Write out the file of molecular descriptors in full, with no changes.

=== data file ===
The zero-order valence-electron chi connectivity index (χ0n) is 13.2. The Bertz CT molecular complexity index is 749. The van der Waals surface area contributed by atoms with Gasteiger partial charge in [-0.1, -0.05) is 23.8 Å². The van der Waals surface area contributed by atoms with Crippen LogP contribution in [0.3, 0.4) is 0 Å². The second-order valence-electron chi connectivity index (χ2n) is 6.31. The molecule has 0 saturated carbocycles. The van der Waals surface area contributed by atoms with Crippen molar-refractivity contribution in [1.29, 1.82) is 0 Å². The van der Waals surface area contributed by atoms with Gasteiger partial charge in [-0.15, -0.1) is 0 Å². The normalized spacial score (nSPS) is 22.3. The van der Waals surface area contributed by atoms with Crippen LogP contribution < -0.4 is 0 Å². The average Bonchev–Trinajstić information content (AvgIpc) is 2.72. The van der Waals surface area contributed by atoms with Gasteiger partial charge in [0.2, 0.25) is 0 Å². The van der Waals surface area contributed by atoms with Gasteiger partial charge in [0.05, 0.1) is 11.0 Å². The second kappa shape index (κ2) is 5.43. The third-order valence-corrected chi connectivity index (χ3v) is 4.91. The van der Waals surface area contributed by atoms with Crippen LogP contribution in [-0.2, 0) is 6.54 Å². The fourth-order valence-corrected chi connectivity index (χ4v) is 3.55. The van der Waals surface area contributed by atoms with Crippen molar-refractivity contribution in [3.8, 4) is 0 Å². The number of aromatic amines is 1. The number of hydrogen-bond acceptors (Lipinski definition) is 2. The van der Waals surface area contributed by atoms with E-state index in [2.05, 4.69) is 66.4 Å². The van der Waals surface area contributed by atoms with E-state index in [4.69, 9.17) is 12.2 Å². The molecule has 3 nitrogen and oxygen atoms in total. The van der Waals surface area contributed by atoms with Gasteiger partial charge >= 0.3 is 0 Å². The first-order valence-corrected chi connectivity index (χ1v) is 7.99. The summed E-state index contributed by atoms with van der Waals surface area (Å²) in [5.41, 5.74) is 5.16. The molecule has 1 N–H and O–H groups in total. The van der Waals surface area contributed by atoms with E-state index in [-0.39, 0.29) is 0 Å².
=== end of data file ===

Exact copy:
The zero-order valence-electron chi connectivity index (χ0n) is 13.2. The Bertz CT molecular complexity index is 749. The van der Waals surface area contributed by atoms with Gasteiger partial charge in [-0.1, -0.05) is 23.8 Å². The van der Waals surface area contributed by atoms with Crippen LogP contribution in [0.3, 0.4) is 0 Å². The second-order valence-electron chi connectivity index (χ2n) is 6.31. The molecule has 0 saturated carbocycles. The van der Waals surface area contributed by atoms with Crippen molar-refractivity contribution in [1.29, 1.82) is 0 Å². The van der Waals surface area contributed by atoms with Gasteiger partial charge in [-0.15, -0.1) is 0 Å². The normalized spacial score (nSPS) is 22.3. The van der Waals surface area contributed by atoms with Crippen LogP contribution < -0.4 is 0 Å². The average Bonchev–Trinajstić information content (AvgIpc) is 2.72. The van der Waals surface area contributed by atoms with Gasteiger partial charge in [0.2, 0.25) is 0 Å². The van der Waals surface area contributed by atoms with Gasteiger partial charge in [0.05, 0.1) is 11.0 Å². The second kappa shape index (κ2) is 5.43. The third-order valence-corrected chi connectivity index (χ3v) is 4.91. The van der Waals surface area contributed by atoms with Crippen LogP contribution in [-0.2, 0) is 6.54 Å². The fourth-order valence-corrected chi connectivity index (χ4v) is 3.55. The van der Waals surface area contributed by atoms with Crippen molar-refractivity contribution in [3.8, 4) is 0 Å². The number of aromatic amines is 1. The number of hydrogen-bond acceptors (Lipinski definition) is 2. The van der Waals surface area contributed by atoms with E-state index in [2.05, 4.69) is 66.4 Å². The van der Waals surface area contributed by atoms with E-state index in [4.69, 9.17) is 12.2 Å². The molecule has 3 nitrogen and oxygen atoms in total. The van der Waals surface area contributed by atoms with Gasteiger partial charge >= 0.3 is 0 Å². The first-order valence-corrected chi connectivity index (χ1v) is 7.99. The summed E-state index contributed by atoms with van der Waals surface area (Å²) in [5.41, 5.74) is 5.16. The molecule has 1 N–H and O–H groups in total. The van der Waals surface area contributed by atoms with E-state index in [-0.39, 0.29) is 0 Å².